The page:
Smoltz, by the way, is wrong that the shift is leading to fewer hits for batters. League-wide BABIP was .297 in 2010 and was .296 in 2018. Research has shown that partial shifts, as opposed to full shifts, are essentially ineffective. Research has also shown that pitchers give up more walks when the defense behind them is shifted. So it’s not like hitters are being completely bamboozled by the shift. Even if they were, it’s up to them to adapt to it. That’s part of what makes baseball interesting.

Buck’s suggestion that a focus on, essentially, three-true-outcome baseball has led to less interesting games definitely has merit. The three true outcomes are plate appearance results that don’t feature a ball in play: a walk, a strikeout, or a home run. As a percentage of plate appearances, the three true outcomes in 2018 were the highest in baseball history and a new record has been set year over year since 2014. In 2018, 34.2 percent of all plate appearances ended in one of the three true outcomes. So, we’re seeing less and less interesting baseball because fewer and fewer balls are being put into play.

The constant mid-inning pitching changes as well as lengthy replay reviews grind the momentum of playoff games to a halt. Major League Baseball could, perhaps, limit the total number of pitching changes a team can make in one inning. All replay reviews, objectively, shouldn’t take more than a minute. It’s a black-and-white issue most of the time and for the rare instances where there is gray area, the call on the field stands, which is the case now. There should never be a five-plus-minute replay review and perhaps that needs to be codified.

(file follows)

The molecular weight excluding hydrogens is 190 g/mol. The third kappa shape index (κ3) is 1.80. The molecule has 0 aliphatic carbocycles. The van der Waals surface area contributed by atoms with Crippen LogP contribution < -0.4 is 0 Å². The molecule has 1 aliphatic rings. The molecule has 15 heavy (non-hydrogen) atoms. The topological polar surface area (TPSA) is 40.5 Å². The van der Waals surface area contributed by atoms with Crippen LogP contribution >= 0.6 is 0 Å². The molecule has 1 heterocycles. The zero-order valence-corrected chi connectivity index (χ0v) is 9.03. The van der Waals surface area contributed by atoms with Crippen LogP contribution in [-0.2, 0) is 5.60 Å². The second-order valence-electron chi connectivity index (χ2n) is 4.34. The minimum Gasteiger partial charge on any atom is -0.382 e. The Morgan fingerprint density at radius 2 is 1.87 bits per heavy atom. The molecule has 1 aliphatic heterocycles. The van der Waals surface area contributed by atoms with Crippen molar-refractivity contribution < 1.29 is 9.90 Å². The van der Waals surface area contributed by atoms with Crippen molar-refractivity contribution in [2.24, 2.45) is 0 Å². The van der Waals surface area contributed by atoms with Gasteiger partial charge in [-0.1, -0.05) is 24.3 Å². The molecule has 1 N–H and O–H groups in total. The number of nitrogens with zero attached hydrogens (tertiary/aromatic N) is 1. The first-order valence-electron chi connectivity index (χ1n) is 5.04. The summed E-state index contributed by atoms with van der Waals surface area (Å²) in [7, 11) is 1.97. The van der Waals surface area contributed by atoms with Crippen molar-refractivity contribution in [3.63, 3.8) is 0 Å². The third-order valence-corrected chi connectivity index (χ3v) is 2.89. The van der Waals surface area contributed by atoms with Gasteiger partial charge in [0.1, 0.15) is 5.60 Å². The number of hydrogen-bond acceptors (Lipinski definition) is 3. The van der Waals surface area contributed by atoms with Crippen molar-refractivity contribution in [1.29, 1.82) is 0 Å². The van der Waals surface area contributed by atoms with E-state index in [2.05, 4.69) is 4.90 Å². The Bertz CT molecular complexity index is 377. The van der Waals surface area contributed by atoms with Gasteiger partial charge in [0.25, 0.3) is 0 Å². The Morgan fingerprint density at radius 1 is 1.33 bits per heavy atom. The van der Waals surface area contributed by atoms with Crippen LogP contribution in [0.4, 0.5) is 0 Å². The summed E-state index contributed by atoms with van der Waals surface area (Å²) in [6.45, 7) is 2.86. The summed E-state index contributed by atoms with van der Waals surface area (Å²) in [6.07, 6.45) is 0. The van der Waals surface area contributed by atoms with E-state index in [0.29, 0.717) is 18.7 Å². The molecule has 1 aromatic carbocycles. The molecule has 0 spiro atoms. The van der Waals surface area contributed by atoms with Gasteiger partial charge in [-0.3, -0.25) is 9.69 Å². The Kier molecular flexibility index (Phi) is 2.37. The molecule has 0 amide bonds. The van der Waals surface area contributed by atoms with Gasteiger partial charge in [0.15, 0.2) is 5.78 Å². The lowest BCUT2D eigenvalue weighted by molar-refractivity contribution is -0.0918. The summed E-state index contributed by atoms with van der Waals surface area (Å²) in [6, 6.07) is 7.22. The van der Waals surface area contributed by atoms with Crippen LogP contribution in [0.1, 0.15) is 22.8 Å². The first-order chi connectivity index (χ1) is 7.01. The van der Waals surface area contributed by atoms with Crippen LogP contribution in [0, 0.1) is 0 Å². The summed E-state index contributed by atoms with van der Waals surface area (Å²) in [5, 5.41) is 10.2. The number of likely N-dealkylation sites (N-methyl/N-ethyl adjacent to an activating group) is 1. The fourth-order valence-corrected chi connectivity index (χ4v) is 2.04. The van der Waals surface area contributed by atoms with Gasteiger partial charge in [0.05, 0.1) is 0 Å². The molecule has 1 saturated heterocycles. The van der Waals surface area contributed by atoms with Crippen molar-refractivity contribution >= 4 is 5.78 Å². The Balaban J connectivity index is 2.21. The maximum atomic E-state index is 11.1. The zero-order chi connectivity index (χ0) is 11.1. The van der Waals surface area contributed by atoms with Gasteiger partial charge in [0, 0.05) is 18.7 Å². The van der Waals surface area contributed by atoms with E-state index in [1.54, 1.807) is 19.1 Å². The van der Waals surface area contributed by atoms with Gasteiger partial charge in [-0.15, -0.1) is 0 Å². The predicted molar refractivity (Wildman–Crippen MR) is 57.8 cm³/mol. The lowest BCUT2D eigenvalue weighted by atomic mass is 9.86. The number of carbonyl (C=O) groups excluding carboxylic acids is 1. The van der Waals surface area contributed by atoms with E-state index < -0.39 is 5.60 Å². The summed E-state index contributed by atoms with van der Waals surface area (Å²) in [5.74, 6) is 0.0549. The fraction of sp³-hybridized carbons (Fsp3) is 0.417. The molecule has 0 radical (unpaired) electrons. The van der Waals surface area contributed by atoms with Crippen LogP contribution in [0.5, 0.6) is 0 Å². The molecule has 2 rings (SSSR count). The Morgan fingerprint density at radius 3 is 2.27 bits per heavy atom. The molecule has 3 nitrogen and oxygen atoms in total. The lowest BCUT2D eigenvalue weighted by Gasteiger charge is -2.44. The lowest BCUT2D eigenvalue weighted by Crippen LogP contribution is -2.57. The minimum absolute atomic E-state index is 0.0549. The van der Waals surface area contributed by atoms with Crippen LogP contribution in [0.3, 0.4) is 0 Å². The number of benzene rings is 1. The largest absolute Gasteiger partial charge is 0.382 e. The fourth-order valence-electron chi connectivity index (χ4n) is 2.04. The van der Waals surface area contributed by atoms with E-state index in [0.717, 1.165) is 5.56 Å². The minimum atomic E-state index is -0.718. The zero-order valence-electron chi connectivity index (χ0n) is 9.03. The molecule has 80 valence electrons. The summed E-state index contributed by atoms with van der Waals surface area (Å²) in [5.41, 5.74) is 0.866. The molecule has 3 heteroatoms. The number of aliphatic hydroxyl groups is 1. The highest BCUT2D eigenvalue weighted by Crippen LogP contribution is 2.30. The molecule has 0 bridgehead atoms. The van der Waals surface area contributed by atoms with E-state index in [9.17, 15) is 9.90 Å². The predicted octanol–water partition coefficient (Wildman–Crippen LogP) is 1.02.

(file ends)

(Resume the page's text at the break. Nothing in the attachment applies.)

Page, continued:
We’re seeing more three true outcomes because the sport is becoming hyper-optimized thanks to increasingly intelligent front office personnel and the power of computing. Baseball is, for the most part, a solvable puzzle. To keep the game interesting, we likely need more rules-tweaking going forward. For instance, some have suggested that the pitcher’s mound be moved back a few inches, which would be a slight nerf to the ever-increasing fastball velocity, something that has contributed to the rapidly increasing strikeout rate. That would give batters a better chance at putting a ball into play and creating some action.

To use an example from video games: I play a fair amount of Hearthstone, a fantasy card game in which the goal of the game is to reduce your opponent’s life total to zero. Every few months, Blizzard (the creator of Hearthstone) comes out with an expansion -- a new set of over 100 cards -- that shakes up the meta-game, which is how players approach the game outside of actually playing the game. For example, if most players are playing Deck A and Deck B is really strong against Deck A, I’ll use Deck B. As the game moves forward and no changes are made, the best and most optimized decks rise to the top and are used by most of the players playing competitively. As a result, the game becomes stale, boring to both play and watch because the same handful of decks are being constantly played by everyone. Expansions, as well as rotations (taking older sets out of standard competition) help keep the game fresh and forces the players to come up with new ways to approach the game. Major League Baseball should consider adopting a similar strategy.

There are a lot of reasons why baseball isn’t the most popular game in town and it’s not an issue that is going to be solved overnight. While the powers that be work on that, Buck and Smoltz can at least focus more on the positives of the sport and the players that play it, giving us a reason to continue watching. If they continue with their negative approach, a not-insignificant portion of fans will have left not because of shifts or three true outcomes, but because Buck and Smoltz told them the sport isn’t worth watching anymore.